Vladimir Nabokov

NABOKV-L post 0000814, Thu, 9 Nov 1995 16:41:17 -0800

Edelstein MLA abstract (fwd)
Marilyn Edelstein
Department of English
Santa Clara University

The Liminal and the Subliminal:
Nabokov's Prefatory Personae

Only recently have literary theorists begun to reconsider the "death of
the author." Perhaps because of the hegemony of this assumption in the
last 20 years, few critics have analyzed the effects of the novelists'
non-fiction on the interpretation of their novels. Even fewer have
analyzed the effects of those liminal texts, prefaces -- liminal because
they are both on the threshold of the novel and on the border between
fiction and non-fiction. A writer like Vladimir Nabokov makes it
difficult, however, to ignore the question of "the author" - - inside,
outside, and on the threshold of the text.

Through a vast corpus of multi-media interviews (orchestrated, compiled,
and edited by Nabokov himself), published letters and lectures, an
autobiography, a biography, criticism, Nabokov constructed a public
persona as artful, fictive, and powerful, in its own way, as his novels.
Because of both this persona and Nabokov's complex assertions of his
presence within his novels, the interpretation of Nabokov's work has been
especially susceptible to authorial manipulation. Nabokov exerts his
authority also through a substantial collection of liminal texts -- his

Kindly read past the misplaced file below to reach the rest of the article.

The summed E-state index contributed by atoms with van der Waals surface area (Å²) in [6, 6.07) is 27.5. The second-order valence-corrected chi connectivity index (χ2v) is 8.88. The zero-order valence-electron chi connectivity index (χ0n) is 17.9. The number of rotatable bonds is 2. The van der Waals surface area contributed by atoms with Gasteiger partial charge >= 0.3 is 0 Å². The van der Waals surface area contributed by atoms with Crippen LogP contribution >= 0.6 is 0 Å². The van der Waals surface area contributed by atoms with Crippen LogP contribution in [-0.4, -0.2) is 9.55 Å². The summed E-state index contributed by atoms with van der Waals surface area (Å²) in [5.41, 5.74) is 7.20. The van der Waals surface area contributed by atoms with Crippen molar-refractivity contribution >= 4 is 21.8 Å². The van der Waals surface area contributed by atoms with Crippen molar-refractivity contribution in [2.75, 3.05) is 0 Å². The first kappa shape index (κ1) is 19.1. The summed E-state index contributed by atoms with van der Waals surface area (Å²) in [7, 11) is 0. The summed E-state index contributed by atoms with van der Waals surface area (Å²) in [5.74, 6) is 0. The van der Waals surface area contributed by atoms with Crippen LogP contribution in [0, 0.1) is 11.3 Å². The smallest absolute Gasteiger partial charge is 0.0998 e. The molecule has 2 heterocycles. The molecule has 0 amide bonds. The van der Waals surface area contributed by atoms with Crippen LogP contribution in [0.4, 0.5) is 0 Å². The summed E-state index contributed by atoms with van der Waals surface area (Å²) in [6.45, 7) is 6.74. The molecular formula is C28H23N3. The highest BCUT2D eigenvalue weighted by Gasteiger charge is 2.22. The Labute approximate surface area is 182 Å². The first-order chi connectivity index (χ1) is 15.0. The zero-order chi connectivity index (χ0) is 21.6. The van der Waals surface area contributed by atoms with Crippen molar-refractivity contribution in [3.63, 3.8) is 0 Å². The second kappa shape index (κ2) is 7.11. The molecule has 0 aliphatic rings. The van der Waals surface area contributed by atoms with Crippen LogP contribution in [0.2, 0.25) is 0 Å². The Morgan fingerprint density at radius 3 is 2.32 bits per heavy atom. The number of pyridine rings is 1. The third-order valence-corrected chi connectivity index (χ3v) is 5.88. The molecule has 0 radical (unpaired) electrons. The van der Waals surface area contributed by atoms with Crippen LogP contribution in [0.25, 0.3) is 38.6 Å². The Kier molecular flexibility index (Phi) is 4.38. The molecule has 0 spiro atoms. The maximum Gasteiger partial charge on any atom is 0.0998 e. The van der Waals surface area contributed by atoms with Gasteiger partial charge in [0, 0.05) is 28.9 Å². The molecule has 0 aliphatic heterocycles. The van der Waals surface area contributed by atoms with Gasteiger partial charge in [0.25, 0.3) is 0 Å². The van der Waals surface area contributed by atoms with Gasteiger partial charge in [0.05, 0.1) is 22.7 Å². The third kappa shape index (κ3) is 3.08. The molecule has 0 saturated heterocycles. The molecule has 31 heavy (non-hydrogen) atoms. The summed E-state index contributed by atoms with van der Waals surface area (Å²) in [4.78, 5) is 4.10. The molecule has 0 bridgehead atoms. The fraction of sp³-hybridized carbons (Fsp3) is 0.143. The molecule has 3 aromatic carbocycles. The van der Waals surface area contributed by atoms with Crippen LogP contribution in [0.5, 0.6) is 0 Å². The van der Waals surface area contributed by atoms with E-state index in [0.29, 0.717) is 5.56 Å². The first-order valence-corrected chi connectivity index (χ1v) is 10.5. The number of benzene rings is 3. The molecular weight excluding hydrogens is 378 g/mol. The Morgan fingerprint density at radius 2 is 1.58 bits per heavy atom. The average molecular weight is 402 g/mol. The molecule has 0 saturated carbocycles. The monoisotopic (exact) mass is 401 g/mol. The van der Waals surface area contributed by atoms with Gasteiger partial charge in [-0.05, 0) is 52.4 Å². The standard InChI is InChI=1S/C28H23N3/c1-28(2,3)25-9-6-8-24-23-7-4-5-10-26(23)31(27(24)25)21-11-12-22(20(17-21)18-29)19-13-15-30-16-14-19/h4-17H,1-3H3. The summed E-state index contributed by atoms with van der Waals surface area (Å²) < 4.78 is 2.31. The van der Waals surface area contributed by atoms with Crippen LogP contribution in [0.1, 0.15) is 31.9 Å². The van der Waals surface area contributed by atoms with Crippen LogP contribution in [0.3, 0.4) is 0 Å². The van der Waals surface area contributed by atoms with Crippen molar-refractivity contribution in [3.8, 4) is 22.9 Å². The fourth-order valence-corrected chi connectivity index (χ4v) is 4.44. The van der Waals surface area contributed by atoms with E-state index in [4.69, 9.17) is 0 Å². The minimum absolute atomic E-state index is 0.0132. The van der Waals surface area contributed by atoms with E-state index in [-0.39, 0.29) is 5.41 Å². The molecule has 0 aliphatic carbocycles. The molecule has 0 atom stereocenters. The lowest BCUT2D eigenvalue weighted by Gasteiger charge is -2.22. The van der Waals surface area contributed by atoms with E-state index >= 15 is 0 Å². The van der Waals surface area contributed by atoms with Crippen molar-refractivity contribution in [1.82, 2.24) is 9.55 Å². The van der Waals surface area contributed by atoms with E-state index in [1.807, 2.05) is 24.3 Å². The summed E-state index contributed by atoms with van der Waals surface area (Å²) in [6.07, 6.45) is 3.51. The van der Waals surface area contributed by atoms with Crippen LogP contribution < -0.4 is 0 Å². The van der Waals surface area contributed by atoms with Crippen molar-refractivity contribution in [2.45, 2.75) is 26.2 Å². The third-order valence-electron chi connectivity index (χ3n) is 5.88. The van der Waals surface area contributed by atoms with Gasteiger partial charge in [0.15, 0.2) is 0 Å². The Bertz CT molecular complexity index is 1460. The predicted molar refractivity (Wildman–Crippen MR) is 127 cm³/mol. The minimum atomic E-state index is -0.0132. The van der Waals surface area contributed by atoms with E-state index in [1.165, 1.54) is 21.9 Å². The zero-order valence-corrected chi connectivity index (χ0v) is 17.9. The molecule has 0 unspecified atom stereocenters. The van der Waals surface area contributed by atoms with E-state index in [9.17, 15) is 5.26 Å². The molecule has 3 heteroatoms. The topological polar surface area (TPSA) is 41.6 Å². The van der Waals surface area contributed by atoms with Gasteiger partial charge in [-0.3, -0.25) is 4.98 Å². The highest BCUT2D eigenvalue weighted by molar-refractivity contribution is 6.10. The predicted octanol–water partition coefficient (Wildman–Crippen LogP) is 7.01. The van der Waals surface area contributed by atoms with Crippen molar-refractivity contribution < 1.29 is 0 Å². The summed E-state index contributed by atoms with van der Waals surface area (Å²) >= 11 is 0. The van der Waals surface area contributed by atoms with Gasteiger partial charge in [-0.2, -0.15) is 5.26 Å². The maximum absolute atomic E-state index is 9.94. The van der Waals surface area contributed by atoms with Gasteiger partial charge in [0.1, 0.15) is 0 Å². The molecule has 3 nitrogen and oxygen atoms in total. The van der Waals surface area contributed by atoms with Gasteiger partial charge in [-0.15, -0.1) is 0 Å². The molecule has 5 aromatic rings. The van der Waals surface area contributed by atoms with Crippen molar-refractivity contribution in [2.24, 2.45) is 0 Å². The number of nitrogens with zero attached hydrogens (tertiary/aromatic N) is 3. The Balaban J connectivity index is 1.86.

(in)famous Forewords.

Most discussions of Nabokov's prefatory texts have dealt with the
forewords added to the Russian novels when they were translated into
English, forewords written by Nabokov _as_ "Vladimir Nabokov." LOLITA's
Afterword is much like these Forewords, but LOLITA is unique in Nabokov's
_oeuvre_ in also containing a fictive "editor's" Foreword, written by
Nabokov in an assumed "voice," that of "John Ray, Jr., Ph. D."* Nabokov's
Afterword, although it follows the novel and Ray's Foreword, still
fulfills many typical prefatory functions, such as "explaining" the
novel's genesis, methods, and significance. Stylistically and
thematically, the Afterword is much like those Forewords written by
Nabokov _as_ Nabokov, and much like his interviews and letters.

In this paper, I will read these two essentially prefatory texts with and
against both each other and the rest of Nabokov's "meta-text," including
other forewords, interviews, and lectures on literature. Through this
analysis, I hope to illuminate the complexities of both Nabokovian
authorship and of authorial influences more generally on on texts,
readers, and interpretation. As I will argue, Nabokov's work demonstrates
that authors are neither "dead" (or irrelevant for interpretation) nor
authoritative (or capable of determining interpretation).

*Only one other Nabokov novel, PALE FIRE, has such a fictional foreword
(but no author's foreword); it, too, is by a pseudo-scholar/critic,
although Charles Kinbote, unlike Ray, plays a central role in the novel
itself. All the Russian novels, translated into English after the
publication of LOLITA, have an added author's foreword or introduction of
some sort; yet, these, like Henry James's, written long after the first
publication of the novel, bear a different relation to it than do prefaces
like Ray's or Kinbote's, included as part of the fictional world from the
novel's first appearance and written by "someone" other than the author